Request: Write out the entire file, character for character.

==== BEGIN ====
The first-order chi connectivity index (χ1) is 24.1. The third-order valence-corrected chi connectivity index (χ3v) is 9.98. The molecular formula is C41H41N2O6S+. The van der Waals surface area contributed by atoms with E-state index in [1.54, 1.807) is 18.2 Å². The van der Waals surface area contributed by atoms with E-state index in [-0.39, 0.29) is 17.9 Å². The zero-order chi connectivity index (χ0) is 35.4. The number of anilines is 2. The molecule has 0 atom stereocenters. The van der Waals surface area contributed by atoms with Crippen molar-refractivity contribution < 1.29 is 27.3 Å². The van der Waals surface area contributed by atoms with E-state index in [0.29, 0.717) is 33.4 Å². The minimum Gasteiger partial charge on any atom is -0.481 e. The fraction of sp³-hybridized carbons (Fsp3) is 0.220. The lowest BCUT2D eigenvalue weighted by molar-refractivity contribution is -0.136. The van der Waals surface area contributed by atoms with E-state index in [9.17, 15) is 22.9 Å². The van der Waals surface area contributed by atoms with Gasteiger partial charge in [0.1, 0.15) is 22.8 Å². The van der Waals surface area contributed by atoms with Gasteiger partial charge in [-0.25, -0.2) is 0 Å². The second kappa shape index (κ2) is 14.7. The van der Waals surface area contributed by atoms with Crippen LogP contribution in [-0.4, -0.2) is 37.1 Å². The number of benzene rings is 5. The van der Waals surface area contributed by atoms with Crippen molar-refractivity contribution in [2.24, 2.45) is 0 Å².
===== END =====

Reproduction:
The first-order chi connectivity index (χ1) is 24.1. The third-order valence-corrected chi connectivity index (χ3v) is 9.98. The molecular formula is C41H41N2O6S+. The van der Waals surface area contributed by atoms with E-state index in [1.54, 1.807) is 18.2 Å². The van der Waals surface area contributed by atoms with E-state index in [-0.39, 0.29) is 17.9 Å². The zero-order chi connectivity index (χ0) is 35.4. The number of anilines is 2. The molecule has 0 atom stereocenters. The van der Waals surface area contributed by atoms with Crippen molar-refractivity contribution < 1.29 is 27.3 Å². The van der Waals surface area contributed by atoms with E-state index in [0.29, 0.717) is 33.4 Å². The minimum Gasteiger partial charge on any atom is -0.481 e. The fraction of sp³-hybridized carbons (Fsp3) is 0.220. The lowest BCUT2D eigenvalue weighted by molar-refractivity contribution is -0.136. The van der Waals surface area contributed by atoms with E-state index in [9.17, 15) is 22.9 Å². The van der Waals surface area contributed by atoms with Gasteiger partial charge in [0.1, 0.15) is 22.8 Å². The van der Waals surface area contributed by atoms with Gasteiger partial charge in [-0.25, -0.2) is 0 Å². The second kappa shape index (κ2) is 14.7. The van der Waals surface area contributed by atoms with Crippen LogP contribution in [-0.4, -0.2) is 37.1 Å². The number of benzene rings is 5. The van der Waals surface area contributed by atoms with Crippen molar-refractivity contribution in [2.24, 2.45) is 0 Å².